Friday, April 12, 2013

What Black Swan's Nassim Taleb Hates: Antifragile Review Part 2

When I did my book review last month on Antifragile, by Nassim Taleb, I did the book a disservice since I had read only partway through it. I have just completed the book, and I can say that (with the possible exception of Finnegans Wake), this is the most unusual book I have ever read.

For those of you who don't know, Taleb was the one who predicted the financial collapse a few years ago, and has the money to prove it. He was the author who caused the phrase The Black Swan to become popular due to his book of the same name.

After making his fortune, he has now become more of a philosopher and researcher. As a matter of fact, Antifragile is more about philosophy from a practical standpoint.

First let me tell you what Taleb detests:
economists (he even names names)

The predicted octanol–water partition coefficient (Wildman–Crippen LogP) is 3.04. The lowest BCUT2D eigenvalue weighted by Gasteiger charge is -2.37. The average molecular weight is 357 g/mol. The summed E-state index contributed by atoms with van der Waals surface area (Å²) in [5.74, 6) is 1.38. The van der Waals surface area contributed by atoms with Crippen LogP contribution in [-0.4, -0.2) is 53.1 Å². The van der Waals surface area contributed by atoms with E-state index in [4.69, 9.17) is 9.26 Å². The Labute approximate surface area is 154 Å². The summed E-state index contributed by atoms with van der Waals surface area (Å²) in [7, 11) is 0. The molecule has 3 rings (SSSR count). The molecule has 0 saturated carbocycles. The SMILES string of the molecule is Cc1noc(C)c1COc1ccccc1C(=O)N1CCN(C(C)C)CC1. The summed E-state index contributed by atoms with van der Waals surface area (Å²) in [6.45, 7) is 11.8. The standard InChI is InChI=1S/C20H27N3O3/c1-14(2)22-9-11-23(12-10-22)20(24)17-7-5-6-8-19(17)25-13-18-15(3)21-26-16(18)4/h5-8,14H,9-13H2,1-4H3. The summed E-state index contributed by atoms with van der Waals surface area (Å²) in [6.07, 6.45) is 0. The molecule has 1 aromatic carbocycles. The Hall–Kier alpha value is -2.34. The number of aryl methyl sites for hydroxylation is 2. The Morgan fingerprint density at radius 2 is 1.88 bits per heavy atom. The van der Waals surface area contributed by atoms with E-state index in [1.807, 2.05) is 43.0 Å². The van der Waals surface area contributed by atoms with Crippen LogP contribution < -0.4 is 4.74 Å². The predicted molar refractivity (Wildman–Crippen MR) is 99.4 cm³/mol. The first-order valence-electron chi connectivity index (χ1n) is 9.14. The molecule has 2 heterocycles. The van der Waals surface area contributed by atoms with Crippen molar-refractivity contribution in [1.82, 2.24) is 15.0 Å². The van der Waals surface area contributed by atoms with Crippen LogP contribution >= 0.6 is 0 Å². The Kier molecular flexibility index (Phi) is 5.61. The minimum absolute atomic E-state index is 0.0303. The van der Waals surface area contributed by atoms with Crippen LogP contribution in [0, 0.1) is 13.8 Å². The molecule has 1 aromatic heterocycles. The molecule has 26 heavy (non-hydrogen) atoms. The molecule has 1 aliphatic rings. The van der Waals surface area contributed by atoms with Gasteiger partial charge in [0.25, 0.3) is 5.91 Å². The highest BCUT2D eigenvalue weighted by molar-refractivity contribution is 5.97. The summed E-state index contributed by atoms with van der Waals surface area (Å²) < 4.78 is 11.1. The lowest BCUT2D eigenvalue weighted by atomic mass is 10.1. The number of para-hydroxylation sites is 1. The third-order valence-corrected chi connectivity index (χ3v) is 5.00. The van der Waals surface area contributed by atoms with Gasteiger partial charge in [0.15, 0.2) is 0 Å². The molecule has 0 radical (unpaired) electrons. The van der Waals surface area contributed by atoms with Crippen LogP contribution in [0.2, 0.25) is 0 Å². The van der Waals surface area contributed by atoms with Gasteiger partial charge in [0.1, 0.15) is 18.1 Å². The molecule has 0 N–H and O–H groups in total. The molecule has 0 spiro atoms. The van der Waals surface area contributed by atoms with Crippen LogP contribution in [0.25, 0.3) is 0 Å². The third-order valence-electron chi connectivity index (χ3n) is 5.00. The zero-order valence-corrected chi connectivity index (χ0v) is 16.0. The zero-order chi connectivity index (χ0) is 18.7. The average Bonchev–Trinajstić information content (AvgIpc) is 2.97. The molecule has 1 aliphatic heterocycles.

pharmaceutical companies
large corporations (with the exception of Apple)
executives of large corporations (with the exception of Steve Jobs)
Harvard professors
Coke and Pepsi (both the drinks and the corporations)
marketing and marketers
the cavier left
rating agencies
non-risk takers
excessive use of specific products
government research spending
and the list goes on and on...

And he doesn't just say he dislikes these things (or people); he spends whole sections on them. But this is only a small portion of the book. In essence, the book is about how anything or anyone that benefits from stress or change, will survive, and if not, then it or they won't survive.

Here is a tip about reading the book. It you come to the sections that say that you can skip them because they go into a lot of technical detail, you should read them because those sections are actually easier to read than other parts of the book and they contain very important concepts. (I wonder if Taleb did this as a trick?)

If you want to read a book that isn't anything like any other book, I recommend Antifragile.

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